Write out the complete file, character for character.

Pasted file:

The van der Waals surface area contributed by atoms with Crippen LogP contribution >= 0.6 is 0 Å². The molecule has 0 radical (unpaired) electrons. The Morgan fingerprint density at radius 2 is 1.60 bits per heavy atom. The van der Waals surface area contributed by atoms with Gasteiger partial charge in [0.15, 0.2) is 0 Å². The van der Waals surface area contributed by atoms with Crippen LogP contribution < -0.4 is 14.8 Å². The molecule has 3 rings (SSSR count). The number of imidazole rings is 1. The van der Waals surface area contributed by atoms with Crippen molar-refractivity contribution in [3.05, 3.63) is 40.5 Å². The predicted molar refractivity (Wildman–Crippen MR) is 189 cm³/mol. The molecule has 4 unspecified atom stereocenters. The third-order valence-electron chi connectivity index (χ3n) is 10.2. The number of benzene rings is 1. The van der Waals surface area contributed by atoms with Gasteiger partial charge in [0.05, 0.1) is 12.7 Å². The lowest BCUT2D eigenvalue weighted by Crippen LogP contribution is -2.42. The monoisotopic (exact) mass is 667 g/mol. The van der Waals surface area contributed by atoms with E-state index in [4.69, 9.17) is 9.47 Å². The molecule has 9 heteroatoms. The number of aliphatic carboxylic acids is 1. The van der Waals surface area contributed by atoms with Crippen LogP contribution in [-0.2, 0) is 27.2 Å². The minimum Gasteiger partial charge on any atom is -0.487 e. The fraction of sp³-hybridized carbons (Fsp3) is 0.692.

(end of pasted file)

The van der Waals surface area contributed by atoms with Crippen LogP contribution >= 0.6 is 0 Å². The molecule has 0 radical (unpaired) electrons. The Morgan fingerprint density at radius 2 is 1.60 bits per heavy atom. The van der Waals surface area contributed by atoms with Gasteiger partial charge in [0.15, 0.2) is 0 Å². The van der Waals surface area contributed by atoms with Crippen LogP contribution < -0.4 is 14.8 Å². The molecule has 3 rings (SSSR count). The number of imidazole rings is 1. The van der Waals surface area contributed by atoms with Crippen molar-refractivity contribution in [3.05, 3.63) is 40.5 Å². The predicted molar refractivity (Wildman–Crippen MR) is 189 cm³/mol. The molecule has 4 unspecified atom stereocenters. The third-order valence-electron chi connectivity index (χ3n) is 10.2. The number of benzene rings is 1. The van der Waals surface area contributed by atoms with Gasteiger partial charge in [0.05, 0.1) is 12.7 Å². The lowest BCUT2D eigenvalue weighted by Crippen LogP contribution is -2.42. The monoisotopic (exact) mass is 667 g/mol. The van der Waals surface area contributed by atoms with E-state index in [4.69, 9.17) is 9.47 Å². The molecule has 9 heteroatoms. The number of aliphatic carboxylic acids is 1. The van der Waals surface area contributed by atoms with Crippen LogP contribution in [-0.2, 0) is 27.2 Å². The minimum Gasteiger partial charge on any atom is -0.487 e. The fraction of sp³-hybridized carbons (Fsp3) is 0.692.